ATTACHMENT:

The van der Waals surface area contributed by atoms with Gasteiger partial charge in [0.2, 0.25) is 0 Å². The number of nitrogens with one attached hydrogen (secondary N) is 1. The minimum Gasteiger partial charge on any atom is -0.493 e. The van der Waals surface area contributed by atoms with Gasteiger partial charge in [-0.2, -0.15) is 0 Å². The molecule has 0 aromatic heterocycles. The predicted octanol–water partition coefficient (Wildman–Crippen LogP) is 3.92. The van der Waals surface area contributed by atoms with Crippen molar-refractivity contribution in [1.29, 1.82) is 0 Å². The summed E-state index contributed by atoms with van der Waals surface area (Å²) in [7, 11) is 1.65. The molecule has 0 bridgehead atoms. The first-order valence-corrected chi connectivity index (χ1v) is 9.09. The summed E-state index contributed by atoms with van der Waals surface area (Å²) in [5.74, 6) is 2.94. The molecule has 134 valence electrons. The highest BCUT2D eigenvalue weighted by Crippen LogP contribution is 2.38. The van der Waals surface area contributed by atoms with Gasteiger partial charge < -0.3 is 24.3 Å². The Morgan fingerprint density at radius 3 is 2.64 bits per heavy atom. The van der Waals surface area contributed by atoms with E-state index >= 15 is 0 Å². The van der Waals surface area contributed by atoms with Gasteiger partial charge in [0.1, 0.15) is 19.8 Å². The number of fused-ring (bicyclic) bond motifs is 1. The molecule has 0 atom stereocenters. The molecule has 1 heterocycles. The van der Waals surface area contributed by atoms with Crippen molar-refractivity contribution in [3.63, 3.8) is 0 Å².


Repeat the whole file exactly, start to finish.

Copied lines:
The van der Waals surface area contributed by atoms with Gasteiger partial charge in [0.2, 0.25) is 0 Å². The number of nitrogens with one attached hydrogen (secondary N) is 1. The minimum Gasteiger partial charge on any atom is -0.493 e. The van der Waals surface area contributed by atoms with Gasteiger partial charge in [-0.2, -0.15) is 0 Å². The molecule has 0 aromatic heterocycles. The predicted octanol–water partition coefficient (Wildman–Crippen LogP) is 3.92. The van der Waals surface area contributed by atoms with Crippen molar-refractivity contribution in [1.29, 1.82) is 0 Å². The summed E-state index contributed by atoms with van der Waals surface area (Å²) in [7, 11) is 1.65. The molecule has 0 bridgehead atoms. The first-order valence-corrected chi connectivity index (χ1v) is 9.09. The summed E-state index contributed by atoms with van der Waals surface area (Å²) in [5.74, 6) is 2.94. The molecule has 134 valence electrons. The highest BCUT2D eigenvalue weighted by Crippen LogP contribution is 2.38. The van der Waals surface area contributed by atoms with Gasteiger partial charge < -0.3 is 24.3 Å². The Morgan fingerprint density at radius 3 is 2.64 bits per heavy atom. The van der Waals surface area contributed by atoms with E-state index >= 15 is 0 Å². The van der Waals surface area contributed by atoms with Gasteiger partial charge in [0.1, 0.15) is 19.8 Å². The number of fused-ring (bicyclic) bond motifs is 1. The molecule has 0 atom stereocenters. The molecule has 1 heterocycles. The van der Waals surface area contributed by atoms with Crippen molar-refractivity contribution in [3.63, 3.8) is 0 Å².